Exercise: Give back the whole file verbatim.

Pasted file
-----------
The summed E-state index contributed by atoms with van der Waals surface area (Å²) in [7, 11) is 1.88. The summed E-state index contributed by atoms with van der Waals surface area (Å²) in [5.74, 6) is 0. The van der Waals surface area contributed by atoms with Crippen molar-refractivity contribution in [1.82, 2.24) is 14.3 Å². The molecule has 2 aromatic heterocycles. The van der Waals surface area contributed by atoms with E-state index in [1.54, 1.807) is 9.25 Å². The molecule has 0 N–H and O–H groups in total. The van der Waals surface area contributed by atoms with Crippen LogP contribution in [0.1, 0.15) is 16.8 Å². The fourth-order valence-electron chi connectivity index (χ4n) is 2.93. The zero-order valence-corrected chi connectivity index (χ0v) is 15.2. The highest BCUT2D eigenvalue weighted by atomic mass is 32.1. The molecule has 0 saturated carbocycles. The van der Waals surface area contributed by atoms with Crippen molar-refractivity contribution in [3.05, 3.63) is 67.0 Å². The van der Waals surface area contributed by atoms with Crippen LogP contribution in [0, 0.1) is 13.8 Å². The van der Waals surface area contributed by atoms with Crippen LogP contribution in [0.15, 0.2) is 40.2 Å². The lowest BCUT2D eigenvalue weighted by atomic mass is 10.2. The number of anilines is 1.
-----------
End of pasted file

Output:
The summed E-state index contributed by atoms with van der Waals surface area (Å²) in [7, 11) is 1.88. The summed E-state index contributed by atoms with van der Waals surface area (Å²) in [5.74, 6) is 0. The van der Waals surface area contributed by atoms with Crippen molar-refractivity contribution in [1.82, 2.24) is 14.3 Å². The molecule has 2 aromatic heterocycles. The van der Waals surface area contributed by atoms with E-state index in [1.54, 1.807) is 9.25 Å². The molecule has 0 N–H and O–H groups in total. The van der Waals surface area contributed by atoms with Crippen LogP contribution in [0.1, 0.15) is 16.8 Å². The fourth-order valence-electron chi connectivity index (χ4n) is 2.93. The zero-order valence-corrected chi connectivity index (χ0v) is 15.2. The highest BCUT2D eigenvalue weighted by atomic mass is 32.1. The molecule has 0 saturated carbocycles. The van der Waals surface area contributed by atoms with Crippen molar-refractivity contribution in [3.05, 3.63) is 67.0 Å². The van der Waals surface area contributed by atoms with Crippen LogP contribution in [0, 0.1) is 13.8 Å². The van der Waals surface area contributed by atoms with Crippen LogP contribution in [0.15, 0.2) is 40.2 Å². The lowest BCUT2D eigenvalue weighted by atomic mass is 10.2. The number of anilines is 1.